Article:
Maybe as long ago as 15 years back, I was striving for a solid bank account so that my hard-working husband and I could one day retire and live a comfortable life. That life would have been pretty much on the road in a motor home about 9 months of the year and here in mid-Michigan the other three. We planned to sell our house and live in that motor home and go where the wind blew us. I never gave a thought to the old saying about life being what happens while you're busy making plans. I was too busy working, saving and planning our future. It was what drove us to work the overtime and not spend more than we had available and maybe miss out on some of the more exotic vacations we might have enjoyed, but it was important to be ready for 'tomorrow' and so we sacrificed some things.
We did go to Hawaii 4 times and took a few cruises and took our kids to Key West for a wonderful week long vacation one time. We didn't sacrifice all of our 'todays' by any means, but we were always cognizant of the fact that our future needed to be financed.
I am not sorry we did that. It was the right thing for us, at that time. We didn't know the stock market was going to crash and erase a gigantic amount of our savings. We didn't know that my Mom was going to move closer to us and need us to help with things she can't do. We didn't know that the housing market was going to reduce our home investment to nearly half what we could have sold it for 5 years ago. Life happened.
There is nothing on that list that upsets me, really. The money disappearing taught me not to invest in other people, only myself. The relocation of Mom from an hour away and totally independent living to 2 miles away and needing me, has taught me that every single minute I have with her is priceless. Not being able to recoup our investment in this house has taught me that this is my home and I am so fortunate to have one when so many others have lost theirs. It is a beautiful house and I am happy here. The life that happened to change my plans has been a blessing.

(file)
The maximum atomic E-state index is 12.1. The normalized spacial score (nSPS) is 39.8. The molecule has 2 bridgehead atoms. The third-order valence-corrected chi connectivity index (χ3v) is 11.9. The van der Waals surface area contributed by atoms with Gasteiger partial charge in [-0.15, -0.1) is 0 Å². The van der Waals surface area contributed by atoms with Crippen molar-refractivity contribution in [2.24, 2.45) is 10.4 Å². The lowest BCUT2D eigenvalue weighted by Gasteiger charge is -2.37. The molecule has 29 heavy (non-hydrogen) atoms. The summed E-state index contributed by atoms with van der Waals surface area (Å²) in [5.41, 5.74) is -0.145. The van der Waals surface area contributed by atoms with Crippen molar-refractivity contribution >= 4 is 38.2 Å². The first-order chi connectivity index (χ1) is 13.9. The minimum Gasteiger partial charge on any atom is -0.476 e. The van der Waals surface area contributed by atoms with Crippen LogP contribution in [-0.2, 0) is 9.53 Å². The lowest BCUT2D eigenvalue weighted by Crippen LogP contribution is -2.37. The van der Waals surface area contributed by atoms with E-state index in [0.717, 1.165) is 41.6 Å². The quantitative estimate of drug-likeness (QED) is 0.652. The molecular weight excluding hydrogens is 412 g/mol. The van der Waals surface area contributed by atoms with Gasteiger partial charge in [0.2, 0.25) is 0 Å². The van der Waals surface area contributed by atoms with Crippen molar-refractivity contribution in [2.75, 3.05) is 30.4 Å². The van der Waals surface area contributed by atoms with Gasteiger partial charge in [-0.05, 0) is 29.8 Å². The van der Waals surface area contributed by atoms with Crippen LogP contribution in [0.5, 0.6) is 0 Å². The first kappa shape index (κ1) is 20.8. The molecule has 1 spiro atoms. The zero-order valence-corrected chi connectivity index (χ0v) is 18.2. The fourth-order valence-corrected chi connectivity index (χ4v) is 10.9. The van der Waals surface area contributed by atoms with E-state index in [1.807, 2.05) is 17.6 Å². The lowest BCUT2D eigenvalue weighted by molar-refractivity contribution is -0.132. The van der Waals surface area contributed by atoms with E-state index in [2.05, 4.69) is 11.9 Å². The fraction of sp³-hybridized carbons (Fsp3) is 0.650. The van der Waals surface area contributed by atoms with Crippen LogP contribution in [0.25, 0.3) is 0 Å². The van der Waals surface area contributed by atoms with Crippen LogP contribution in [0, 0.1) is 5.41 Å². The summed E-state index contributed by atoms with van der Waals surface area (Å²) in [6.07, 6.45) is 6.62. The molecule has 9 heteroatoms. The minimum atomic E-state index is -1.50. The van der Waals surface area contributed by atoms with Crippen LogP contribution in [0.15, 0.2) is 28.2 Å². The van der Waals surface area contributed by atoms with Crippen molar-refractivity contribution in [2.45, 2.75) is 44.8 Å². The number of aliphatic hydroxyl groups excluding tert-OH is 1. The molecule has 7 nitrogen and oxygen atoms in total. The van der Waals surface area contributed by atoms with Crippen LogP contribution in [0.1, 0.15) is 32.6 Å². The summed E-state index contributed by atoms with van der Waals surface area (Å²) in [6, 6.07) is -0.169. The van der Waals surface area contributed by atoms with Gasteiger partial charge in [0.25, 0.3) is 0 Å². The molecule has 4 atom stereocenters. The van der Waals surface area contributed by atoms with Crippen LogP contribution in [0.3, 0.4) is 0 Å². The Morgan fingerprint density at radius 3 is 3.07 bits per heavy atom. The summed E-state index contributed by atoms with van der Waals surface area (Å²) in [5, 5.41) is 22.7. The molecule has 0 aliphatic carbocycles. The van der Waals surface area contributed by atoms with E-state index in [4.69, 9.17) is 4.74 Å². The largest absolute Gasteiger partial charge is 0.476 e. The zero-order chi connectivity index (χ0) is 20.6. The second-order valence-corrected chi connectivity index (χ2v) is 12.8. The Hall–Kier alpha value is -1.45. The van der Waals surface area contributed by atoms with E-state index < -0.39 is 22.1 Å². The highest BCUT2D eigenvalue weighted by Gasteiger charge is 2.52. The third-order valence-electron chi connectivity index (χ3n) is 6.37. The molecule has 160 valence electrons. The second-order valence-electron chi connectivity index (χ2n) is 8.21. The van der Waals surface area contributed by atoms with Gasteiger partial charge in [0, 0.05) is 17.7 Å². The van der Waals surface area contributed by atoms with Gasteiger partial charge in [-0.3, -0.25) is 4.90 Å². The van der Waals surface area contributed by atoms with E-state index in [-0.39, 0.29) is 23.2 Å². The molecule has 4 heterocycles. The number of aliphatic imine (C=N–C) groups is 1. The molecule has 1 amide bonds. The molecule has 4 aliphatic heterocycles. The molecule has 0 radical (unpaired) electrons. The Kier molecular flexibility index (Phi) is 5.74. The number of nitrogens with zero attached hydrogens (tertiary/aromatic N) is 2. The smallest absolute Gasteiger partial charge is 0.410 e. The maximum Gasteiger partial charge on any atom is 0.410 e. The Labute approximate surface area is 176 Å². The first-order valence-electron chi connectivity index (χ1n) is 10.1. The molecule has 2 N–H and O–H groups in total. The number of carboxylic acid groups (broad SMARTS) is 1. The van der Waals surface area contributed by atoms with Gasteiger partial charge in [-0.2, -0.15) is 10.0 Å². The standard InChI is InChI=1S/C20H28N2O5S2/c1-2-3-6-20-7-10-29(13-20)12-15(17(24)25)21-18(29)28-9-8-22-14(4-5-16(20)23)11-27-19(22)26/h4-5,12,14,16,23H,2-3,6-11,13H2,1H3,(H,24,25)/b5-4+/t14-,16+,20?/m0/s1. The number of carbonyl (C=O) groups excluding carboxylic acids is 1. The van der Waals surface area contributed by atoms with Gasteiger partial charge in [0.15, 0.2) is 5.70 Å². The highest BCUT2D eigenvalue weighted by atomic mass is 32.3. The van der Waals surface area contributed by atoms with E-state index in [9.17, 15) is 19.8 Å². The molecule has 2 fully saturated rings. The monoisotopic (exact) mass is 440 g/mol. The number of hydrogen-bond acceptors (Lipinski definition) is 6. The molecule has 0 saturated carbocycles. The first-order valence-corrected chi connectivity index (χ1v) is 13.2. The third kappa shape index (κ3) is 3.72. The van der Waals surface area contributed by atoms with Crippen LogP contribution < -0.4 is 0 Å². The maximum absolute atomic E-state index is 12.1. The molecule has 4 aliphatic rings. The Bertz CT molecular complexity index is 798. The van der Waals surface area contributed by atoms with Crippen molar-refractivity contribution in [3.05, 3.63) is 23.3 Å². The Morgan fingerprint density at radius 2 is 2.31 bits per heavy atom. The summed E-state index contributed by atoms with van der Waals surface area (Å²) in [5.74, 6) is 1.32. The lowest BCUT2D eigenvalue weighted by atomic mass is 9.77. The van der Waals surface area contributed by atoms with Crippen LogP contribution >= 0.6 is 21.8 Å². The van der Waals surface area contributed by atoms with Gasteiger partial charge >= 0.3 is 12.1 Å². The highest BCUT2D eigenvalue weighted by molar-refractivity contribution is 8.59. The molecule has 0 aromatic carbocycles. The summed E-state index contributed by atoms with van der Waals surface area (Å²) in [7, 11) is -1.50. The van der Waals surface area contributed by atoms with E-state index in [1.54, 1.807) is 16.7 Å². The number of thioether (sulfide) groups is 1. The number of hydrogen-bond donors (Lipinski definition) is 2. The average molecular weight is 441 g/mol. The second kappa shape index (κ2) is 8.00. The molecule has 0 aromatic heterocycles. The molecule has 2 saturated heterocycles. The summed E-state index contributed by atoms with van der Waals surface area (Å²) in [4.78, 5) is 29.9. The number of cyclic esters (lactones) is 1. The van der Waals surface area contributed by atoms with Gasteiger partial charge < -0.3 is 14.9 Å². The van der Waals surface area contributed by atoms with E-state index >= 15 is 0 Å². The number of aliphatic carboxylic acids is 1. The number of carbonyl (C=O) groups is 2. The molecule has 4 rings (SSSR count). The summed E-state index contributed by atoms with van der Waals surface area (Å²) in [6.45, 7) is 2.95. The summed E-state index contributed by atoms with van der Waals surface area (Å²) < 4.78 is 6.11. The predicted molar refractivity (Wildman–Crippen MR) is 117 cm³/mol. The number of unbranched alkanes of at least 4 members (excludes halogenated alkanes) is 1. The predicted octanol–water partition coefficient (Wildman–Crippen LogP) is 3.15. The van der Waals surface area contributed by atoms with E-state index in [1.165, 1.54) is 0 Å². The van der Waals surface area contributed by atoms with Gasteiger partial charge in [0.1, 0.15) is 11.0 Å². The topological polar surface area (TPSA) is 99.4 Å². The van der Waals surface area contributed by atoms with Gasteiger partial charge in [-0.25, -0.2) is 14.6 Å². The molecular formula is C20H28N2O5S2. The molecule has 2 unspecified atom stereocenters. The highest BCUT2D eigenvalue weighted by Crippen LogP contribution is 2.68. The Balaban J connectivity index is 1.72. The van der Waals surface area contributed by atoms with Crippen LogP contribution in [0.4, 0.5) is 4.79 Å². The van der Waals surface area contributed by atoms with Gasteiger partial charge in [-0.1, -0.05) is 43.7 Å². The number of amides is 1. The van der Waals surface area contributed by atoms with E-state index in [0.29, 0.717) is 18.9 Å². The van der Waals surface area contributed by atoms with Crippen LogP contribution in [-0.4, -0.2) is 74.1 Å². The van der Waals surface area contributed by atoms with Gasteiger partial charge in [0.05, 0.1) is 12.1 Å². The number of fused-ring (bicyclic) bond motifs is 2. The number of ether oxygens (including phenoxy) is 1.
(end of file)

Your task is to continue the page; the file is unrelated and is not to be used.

We don't have a money tree and I do wish I had one. I am not ashamed to say that I am one of those people who has been without enough money and also I have been fairly well set financially and being well set is preferable. We are not all that well set now. We are still living comfortably, but my husband has not retired and his paycheck is still being used. He wants to call it quits this winter and I am on board with that, but I know that sans money tree, it won't be life as usual. It will be life tucked in. It will be a much more careful life. It will be okay and it will work, but it won't be quite so comfortable. A money tree would mean more time for us together. It would mean more traveling and less stress.
Not having a money tree will NOT mean we won't be happier. It will NOT mean that we will struggle. It will just mean that we will NOT be spending freely on things that we don't need and we will not be jumping into our motor home and escaping the winter in Michigan as we had hoped. Then again, we will NOT need to shovel the driveway in order to get to work!
In my fantasy, however, I would use that money tree to finance our winter home in Arizona and one next door for Mom. I would maintain a home here for the summers and one for her as well. I would, however, also make sure that I fertilized that tree and kept it trimmed just perfectly so it would continue to 'bloom' for all our the kids to wisely pluck from it for anything they felt they would have to work overtime to achieve. Time away from your family is NOT a small sacrifice. I would relieve them of that burden and that regret.